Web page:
Jeffrey Byrne + Associates, Inc. is a proud member of The Giving Institute, and as such, we also belong to the Charitable Giving Coalition. Formed in 2009, the Coalition is dedicated to preserving the charitable tax deduction, which is crucial to ensuring our nation’s charities receive the funds necessary to fulfill their essential philanthropic missions.
Firm President + CEO Jeffrey Byrne served as The Giving Institute’s representative to the Charitable Giving Coalition in 2015 and remains actively involved in the Coalition’s mission to ensure that the charitable deduction and other tax provisions retain their positive impact in supporting essential community services. JB+A will continue to monitor situations that could affect charitable giving incentives and update you with developments or when calls to action are encouraged.
With days to go until the Trump administration takes office, The Charitable Giving Coalition is working hard to ensure the future of the nonprofit sector. Over the past few years, our sector has been subject to increasing scrutiny, and with talk of impending tax reform under the new administration, it is crucial that our government representatives understand the impact nonprofits have on people and communities.
What is at stake?
Charitable giving incentives, particularly the charitable deduction. Congress enacted the charitable giving deduction in 1917 and since then, no other tax provision has generated a more positive public impact. It offers a vital and unique incentive to taxpayers that, in 2015, helped generate more than $373 billion (the highest total ever recorded over the past 60 years) to support charitable causes (GivingUSA).
Consider the following:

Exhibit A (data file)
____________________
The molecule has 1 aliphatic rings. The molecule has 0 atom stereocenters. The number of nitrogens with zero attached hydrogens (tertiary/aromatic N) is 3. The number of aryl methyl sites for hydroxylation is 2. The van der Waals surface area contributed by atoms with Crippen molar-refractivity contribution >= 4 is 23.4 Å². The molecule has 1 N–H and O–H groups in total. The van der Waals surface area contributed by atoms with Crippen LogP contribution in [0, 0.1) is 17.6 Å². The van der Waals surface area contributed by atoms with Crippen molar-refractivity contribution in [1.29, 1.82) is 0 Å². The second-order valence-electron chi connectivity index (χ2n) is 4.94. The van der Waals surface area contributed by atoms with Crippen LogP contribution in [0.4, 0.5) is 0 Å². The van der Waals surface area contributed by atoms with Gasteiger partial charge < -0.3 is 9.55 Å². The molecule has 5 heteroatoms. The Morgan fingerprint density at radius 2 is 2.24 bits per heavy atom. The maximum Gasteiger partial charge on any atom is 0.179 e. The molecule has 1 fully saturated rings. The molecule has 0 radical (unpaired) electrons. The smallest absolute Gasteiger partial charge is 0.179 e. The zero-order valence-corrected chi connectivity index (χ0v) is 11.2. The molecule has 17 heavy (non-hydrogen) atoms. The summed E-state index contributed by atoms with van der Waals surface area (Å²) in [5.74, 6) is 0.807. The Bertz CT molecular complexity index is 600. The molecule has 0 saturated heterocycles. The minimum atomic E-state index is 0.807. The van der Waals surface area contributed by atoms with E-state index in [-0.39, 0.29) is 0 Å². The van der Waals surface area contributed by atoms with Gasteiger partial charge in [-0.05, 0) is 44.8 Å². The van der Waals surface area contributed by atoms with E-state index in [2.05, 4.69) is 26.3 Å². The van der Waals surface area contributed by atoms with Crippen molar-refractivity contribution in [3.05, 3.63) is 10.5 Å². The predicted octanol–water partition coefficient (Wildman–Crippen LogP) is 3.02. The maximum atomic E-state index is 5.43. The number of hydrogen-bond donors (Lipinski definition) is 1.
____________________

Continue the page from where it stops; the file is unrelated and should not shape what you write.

- Nonprofits generate $1.1 trillion every year providing human services
- 1 in 10 Americans work for a nonprofit, providing 13.5 million jobs
- For every $1 subject to the charitable deduction, communities see $3 in benefits
Still, some politicians have suggested lowering or even eliminating the deduction in order to reduce the federal deficit. Proponents of preserving the deduction feel very strongly that the government cannot and will not find a better way to leverage private investment in nonprofit and worthy causes.
All new administrations bring change, but President-elect Trump’s campaign promises suggest a major overhaul to the current tax code is in the works. We know that taxpayers adjust their charitable contributions based on changes in the tax code. As the President-elect’s team considers restrictions on itemized deductions ($100,000 for individuals and $200,000 for couples/families filing jointly), it is vital that charitable giving is exempt from these restrictions. If not, the incentive to give is no longer there and the future of many nonprofits is at risk.
What can you do?
The Charitable Giving Coalition is already taking action to preserve the charitable giving deduction. You can read their letter to President-elect Trump here. As nonprofit professionals, philanthropic leaders and American citizens it is also our duty (and privilege) to interact with, educate and influence our representatives in government. There are many ways you can advocate for the philanthropic sector. If you’re interested in learning more, check out Jeffrey Byrne’s piece on Advocacy in Philanthropy from the JB+A archives.
Our sector is lucky to have a number of highly competent bodies monitoring situations like this and advocating in support of nonprofits, but it’s up to all of us to make sure they succeed. To learn more about the Charitable Giving Coalition and how you can take action to preserve the charitable giving deduction, visit http://protectgiving.org/.